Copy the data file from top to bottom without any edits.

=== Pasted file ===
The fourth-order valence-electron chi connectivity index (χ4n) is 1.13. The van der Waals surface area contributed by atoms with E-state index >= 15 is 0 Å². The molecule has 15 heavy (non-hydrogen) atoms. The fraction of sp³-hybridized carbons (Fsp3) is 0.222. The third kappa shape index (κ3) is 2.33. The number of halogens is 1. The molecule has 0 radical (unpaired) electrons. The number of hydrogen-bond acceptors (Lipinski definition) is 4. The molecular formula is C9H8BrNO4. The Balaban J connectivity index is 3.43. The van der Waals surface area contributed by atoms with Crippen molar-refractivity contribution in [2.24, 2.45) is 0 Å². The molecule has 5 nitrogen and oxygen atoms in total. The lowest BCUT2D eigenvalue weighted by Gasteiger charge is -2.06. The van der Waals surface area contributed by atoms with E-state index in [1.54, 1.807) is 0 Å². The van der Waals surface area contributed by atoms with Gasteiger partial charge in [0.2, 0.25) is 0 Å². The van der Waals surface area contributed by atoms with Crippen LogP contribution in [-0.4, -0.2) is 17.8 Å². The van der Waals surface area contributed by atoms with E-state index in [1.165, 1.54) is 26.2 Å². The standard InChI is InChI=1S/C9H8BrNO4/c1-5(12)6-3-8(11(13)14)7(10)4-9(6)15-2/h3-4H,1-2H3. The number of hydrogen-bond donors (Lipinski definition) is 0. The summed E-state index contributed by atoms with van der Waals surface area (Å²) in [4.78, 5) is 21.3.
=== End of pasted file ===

The fourth-order valence-electron chi connectivity index (χ4n) is 1.13. The van der Waals surface area contributed by atoms with E-state index >= 15 is 0 Å². The molecule has 15 heavy (non-hydrogen) atoms. The fraction of sp³-hybridized carbons (Fsp3) is 0.222. The third kappa shape index (κ3) is 2.33. The number of halogens is 1. The molecule has 0 radical (unpaired) electrons. The number of hydrogen-bond acceptors (Lipinski definition) is 4. The molecular formula is C9H8BrNO4. The Balaban J connectivity index is 3.43. The van der Waals surface area contributed by atoms with Crippen molar-refractivity contribution in [2.24, 2.45) is 0 Å². The molecule has 5 nitrogen and oxygen atoms in total. The lowest BCUT2D eigenvalue weighted by Gasteiger charge is -2.06. The van der Waals surface area contributed by atoms with E-state index in [1.54, 1.807) is 0 Å². The van der Waals surface area contributed by atoms with Gasteiger partial charge in [0.2, 0.25) is 0 Å². The van der Waals surface area contributed by atoms with Crippen LogP contribution in [-0.4, -0.2) is 17.8 Å². The van der Waals surface area contributed by atoms with E-state index in [1.165, 1.54) is 26.2 Å². The standard InChI is InChI=1S/C9H8BrNO4/c1-5(12)6-3-8(11(13)14)7(10)4-9(6)15-2/h3-4H,1-2H3. The number of hydrogen-bond donors (Lipinski definition) is 0. The summed E-state index contributed by atoms with van der Waals surface area (Å²) in [4.78, 5) is 21.3.